COLLEGE BASKETBALL: Weary, depleted Tigers host Tide
Frank Tolbert needs to take a break.
His ailments keep mounting. The tender ankle won't be fully rehabilitated until season's end. Tolbert's elbow hurts. He took a tumble at Tennessee earlier this week that still requires ice to reduce swelling.
Today won't provide much of a reprieve. The 6-foot-4 shooting guard, moonlighting as a power forward because of Auburn's personnel shortages, will spend part of his afternoon guarding Alabama star forward Richard Hendrix.
Still, Tolbert won't relent.
"I guess it's just the way I play," the senior said. "I'm just trying to get this old body of mine better so I can play."
There hasn't been much rest for any of the Tigers (13-11) since forward Korvotney Barber broke his left wrist on Dec. 28. Coach Jeff Lebo has stuck with a six-man lineup that requires those players to log a sometimes unreasonable number of minutes.
All five starters are among the Southeastern Conference's leaders in minutes played. Shooting guard Quantez Robertson averages a league-high 37 minutes per game. Tolbert is the most rested of Auburn's starters. He averages only 30 minutes per game.
Lebo worries how the difficult staffing situation will affect his team during the season's final weeks. He is particularly concerned with sophomore guard Dwayne Reed, to whom Lebo ideally would allocate 20 minutes per game.
Instead, Reed is averaging 34.
"He has had to play too many minutes for us," Lebo said. "That has hurt him."
A byproduct of the Tigers' bench situation is the emphasis it puts on fouls. Prowell, the team's tallest regular player, picked up a second foul with 10:27 remaining in the first half of Auburn's game at No. 2 Tennessee on Wednesday.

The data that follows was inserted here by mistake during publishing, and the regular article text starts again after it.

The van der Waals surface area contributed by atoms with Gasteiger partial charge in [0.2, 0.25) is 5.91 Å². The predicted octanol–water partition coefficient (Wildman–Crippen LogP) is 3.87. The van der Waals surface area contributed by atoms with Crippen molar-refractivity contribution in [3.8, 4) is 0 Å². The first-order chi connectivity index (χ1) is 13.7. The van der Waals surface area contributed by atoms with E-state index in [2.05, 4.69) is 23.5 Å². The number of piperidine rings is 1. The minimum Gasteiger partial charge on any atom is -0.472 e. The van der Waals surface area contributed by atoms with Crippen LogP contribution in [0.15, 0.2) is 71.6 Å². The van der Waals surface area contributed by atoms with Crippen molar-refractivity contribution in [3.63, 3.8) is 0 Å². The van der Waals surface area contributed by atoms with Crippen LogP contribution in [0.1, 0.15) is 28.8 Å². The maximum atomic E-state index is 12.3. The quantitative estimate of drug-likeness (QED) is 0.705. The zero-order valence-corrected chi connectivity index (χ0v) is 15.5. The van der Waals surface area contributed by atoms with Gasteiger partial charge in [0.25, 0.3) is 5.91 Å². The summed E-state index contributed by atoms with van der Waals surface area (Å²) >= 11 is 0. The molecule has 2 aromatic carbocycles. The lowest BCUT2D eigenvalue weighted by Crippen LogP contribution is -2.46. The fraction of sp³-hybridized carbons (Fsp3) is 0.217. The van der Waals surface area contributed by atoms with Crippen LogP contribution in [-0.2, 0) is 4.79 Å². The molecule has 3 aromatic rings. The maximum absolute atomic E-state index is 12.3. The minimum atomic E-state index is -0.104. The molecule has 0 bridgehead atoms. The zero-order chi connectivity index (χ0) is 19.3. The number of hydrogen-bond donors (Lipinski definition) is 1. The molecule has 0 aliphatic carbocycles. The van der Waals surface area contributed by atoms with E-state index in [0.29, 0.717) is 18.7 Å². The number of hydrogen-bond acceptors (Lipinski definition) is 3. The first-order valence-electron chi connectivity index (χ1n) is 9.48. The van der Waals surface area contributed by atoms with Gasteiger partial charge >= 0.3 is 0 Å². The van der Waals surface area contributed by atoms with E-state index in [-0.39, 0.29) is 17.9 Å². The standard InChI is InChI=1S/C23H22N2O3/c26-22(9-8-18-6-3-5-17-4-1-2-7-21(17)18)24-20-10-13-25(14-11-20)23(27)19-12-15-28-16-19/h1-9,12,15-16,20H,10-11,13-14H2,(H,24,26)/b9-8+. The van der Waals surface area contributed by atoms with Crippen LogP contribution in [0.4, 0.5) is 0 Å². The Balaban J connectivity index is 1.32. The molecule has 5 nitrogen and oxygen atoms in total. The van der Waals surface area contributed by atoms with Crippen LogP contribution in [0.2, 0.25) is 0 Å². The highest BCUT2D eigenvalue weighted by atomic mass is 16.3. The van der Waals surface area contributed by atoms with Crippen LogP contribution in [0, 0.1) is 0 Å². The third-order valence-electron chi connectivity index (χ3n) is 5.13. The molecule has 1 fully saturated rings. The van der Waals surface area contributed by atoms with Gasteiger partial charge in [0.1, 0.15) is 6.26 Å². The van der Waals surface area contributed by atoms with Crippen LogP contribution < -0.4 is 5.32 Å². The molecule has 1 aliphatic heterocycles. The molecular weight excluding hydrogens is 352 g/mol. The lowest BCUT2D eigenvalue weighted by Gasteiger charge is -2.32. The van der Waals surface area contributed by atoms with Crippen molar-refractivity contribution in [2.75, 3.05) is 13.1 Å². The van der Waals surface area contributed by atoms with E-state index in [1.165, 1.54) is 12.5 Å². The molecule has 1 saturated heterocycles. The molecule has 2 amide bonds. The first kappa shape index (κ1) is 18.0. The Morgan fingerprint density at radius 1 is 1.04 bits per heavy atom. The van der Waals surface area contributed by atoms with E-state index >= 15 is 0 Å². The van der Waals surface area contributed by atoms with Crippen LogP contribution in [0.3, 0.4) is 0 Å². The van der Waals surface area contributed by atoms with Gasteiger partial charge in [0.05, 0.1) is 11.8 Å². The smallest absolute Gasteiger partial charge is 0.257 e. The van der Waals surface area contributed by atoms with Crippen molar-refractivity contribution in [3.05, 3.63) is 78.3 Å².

The home team was ahead by two points when Lebo sent Prowell to the bench. The Volunteers outscored Auburn 32-7 during those final 10 minutes of the half.
The Tigers are forced to shoot from outside almost exclusively when Prowell is off the court. That's why Lebo's team attempted 35 shots from 3-point range in Knoxville.
It hit 10. Tennessee won by 19 points.
"If we don't make (the 3-pointers), we could get beat by 40," Lebo said. "If we make them, we can win. If we don't take that many, we can also lose by 15 or 10. That's the way we decided to go with this group."
Alabama (14-12) showed what perimeter accuracy can do in its Jan. 26 game against Auburn, hitting 12 of 25 from long range in a 20-point win. Yet it's not all about perimeter shooting for the Crimson Tide.
Hendrix is among SEC leaders in points, rebounds and blocks. Defensive lapses and the loss of star point guard Ronald Steele to injury has compromised what could have been a strong season.
Now Alabama is tied with Auburn for fourth place in the Western Division at 3-8. Today's winner will close within one-half game of third-place Ole Miss.